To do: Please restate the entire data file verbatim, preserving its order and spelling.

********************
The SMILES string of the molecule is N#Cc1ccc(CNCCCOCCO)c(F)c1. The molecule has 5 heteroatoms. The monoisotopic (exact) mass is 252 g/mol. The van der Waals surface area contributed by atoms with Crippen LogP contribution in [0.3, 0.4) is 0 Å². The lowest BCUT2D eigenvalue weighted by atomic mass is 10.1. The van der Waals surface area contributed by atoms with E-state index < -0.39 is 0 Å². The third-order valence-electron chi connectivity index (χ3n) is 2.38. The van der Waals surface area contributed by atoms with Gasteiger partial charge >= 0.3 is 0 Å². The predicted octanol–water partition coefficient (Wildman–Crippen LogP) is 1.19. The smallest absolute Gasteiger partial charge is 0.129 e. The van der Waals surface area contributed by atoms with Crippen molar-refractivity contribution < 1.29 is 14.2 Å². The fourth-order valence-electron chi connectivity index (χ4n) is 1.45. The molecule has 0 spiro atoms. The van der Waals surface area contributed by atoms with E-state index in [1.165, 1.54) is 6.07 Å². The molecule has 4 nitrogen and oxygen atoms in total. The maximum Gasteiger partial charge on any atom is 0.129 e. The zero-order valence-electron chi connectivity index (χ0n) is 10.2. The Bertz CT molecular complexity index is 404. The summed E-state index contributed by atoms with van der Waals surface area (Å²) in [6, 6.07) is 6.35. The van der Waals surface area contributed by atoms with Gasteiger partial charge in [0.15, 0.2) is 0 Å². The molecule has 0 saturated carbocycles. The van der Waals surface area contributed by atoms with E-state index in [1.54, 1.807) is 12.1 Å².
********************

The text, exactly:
The SMILES string of the molecule is N#Cc1ccc(CNCCCOCCO)c(F)c1. The molecule has 5 heteroatoms. The monoisotopic (exact) mass is 252 g/mol. The van der Waals surface area contributed by atoms with Crippen LogP contribution in [0.3, 0.4) is 0 Å². The lowest BCUT2D eigenvalue weighted by atomic mass is 10.1. The van der Waals surface area contributed by atoms with E-state index < -0.39 is 0 Å². The third-order valence-electron chi connectivity index (χ3n) is 2.38. The van der Waals surface area contributed by atoms with Gasteiger partial charge >= 0.3 is 0 Å². The predicted octanol–water partition coefficient (Wildman–Crippen LogP) is 1.19. The smallest absolute Gasteiger partial charge is 0.129 e. The van der Waals surface area contributed by atoms with Crippen molar-refractivity contribution < 1.29 is 14.2 Å². The fourth-order valence-electron chi connectivity index (χ4n) is 1.45. The molecule has 0 spiro atoms. The van der Waals surface area contributed by atoms with E-state index in [1.165, 1.54) is 6.07 Å². The molecule has 4 nitrogen and oxygen atoms in total. The maximum Gasteiger partial charge on any atom is 0.129 e. The zero-order valence-electron chi connectivity index (χ0n) is 10.2. The Bertz CT molecular complexity index is 404. The summed E-state index contributed by atoms with van der Waals surface area (Å²) in [6, 6.07) is 6.35. The van der Waals surface area contributed by atoms with Gasteiger partial charge in [0.15, 0.2) is 0 Å². The molecule has 0 saturated carbocycles. The van der Waals surface area contributed by atoms with E-state index in [1.54, 1.807) is 12.1 Å².